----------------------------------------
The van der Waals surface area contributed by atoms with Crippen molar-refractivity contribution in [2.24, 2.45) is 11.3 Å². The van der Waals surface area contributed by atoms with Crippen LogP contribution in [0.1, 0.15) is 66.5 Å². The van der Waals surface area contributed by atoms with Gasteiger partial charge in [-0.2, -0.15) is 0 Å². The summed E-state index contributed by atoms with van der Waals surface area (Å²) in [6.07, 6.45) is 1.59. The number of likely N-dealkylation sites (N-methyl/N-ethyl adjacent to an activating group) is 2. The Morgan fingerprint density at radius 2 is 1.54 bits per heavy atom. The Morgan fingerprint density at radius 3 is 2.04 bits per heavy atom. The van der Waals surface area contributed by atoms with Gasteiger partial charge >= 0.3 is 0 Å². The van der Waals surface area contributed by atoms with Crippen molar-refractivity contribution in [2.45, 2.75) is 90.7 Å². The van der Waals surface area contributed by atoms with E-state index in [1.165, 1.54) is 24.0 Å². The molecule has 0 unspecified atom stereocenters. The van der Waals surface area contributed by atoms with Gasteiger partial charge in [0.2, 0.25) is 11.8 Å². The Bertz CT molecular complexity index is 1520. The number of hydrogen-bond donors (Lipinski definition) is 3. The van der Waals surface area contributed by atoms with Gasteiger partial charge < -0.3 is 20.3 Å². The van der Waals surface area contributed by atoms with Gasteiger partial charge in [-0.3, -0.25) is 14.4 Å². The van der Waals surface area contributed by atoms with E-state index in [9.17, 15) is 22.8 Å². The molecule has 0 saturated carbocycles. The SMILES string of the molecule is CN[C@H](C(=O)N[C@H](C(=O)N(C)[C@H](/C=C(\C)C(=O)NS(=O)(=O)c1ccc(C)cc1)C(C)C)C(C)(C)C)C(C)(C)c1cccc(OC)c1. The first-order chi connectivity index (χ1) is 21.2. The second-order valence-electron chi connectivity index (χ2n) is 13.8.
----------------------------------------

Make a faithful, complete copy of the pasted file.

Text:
The van der Waals surface area contributed by atoms with Crippen molar-refractivity contribution in [2.24, 2.45) is 11.3 Å². The van der Waals surface area contributed by atoms with Crippen LogP contribution in [0.1, 0.15) is 66.5 Å². The van der Waals surface area contributed by atoms with Gasteiger partial charge in [-0.2, -0.15) is 0 Å². The summed E-state index contributed by atoms with van der Waals surface area (Å²) in [6.07, 6.45) is 1.59. The number of likely N-dealkylation sites (N-methyl/N-ethyl adjacent to an activating group) is 2. The Morgan fingerprint density at radius 2 is 1.54 bits per heavy atom. The Morgan fingerprint density at radius 3 is 2.04 bits per heavy atom. The van der Waals surface area contributed by atoms with Gasteiger partial charge >= 0.3 is 0 Å². The van der Waals surface area contributed by atoms with Crippen molar-refractivity contribution in [2.45, 2.75) is 90.7 Å². The van der Waals surface area contributed by atoms with E-state index in [1.165, 1.54) is 24.0 Å². The molecule has 0 unspecified atom stereocenters. The van der Waals surface area contributed by atoms with Gasteiger partial charge in [0.2, 0.25) is 11.8 Å². The Bertz CT molecular complexity index is 1520. The number of hydrogen-bond donors (Lipinski definition) is 3. The van der Waals surface area contributed by atoms with Gasteiger partial charge < -0.3 is 20.3 Å². The van der Waals surface area contributed by atoms with Gasteiger partial charge in [-0.3, -0.25) is 14.4 Å². The van der Waals surface area contributed by atoms with E-state index in [9.17, 15) is 22.8 Å². The molecule has 0 saturated carbocycles. The SMILES string of the molecule is CN[C@H](C(=O)N[C@H](C(=O)N(C)[C@H](/C=C(\C)C(=O)NS(=O)(=O)c1ccc(C)cc1)C(C)C)C(C)(C)C)C(C)(C)c1cccc(OC)c1. The first-order chi connectivity index (χ1) is 21.2. The second-order valence-electron chi connectivity index (χ2n) is 13.8.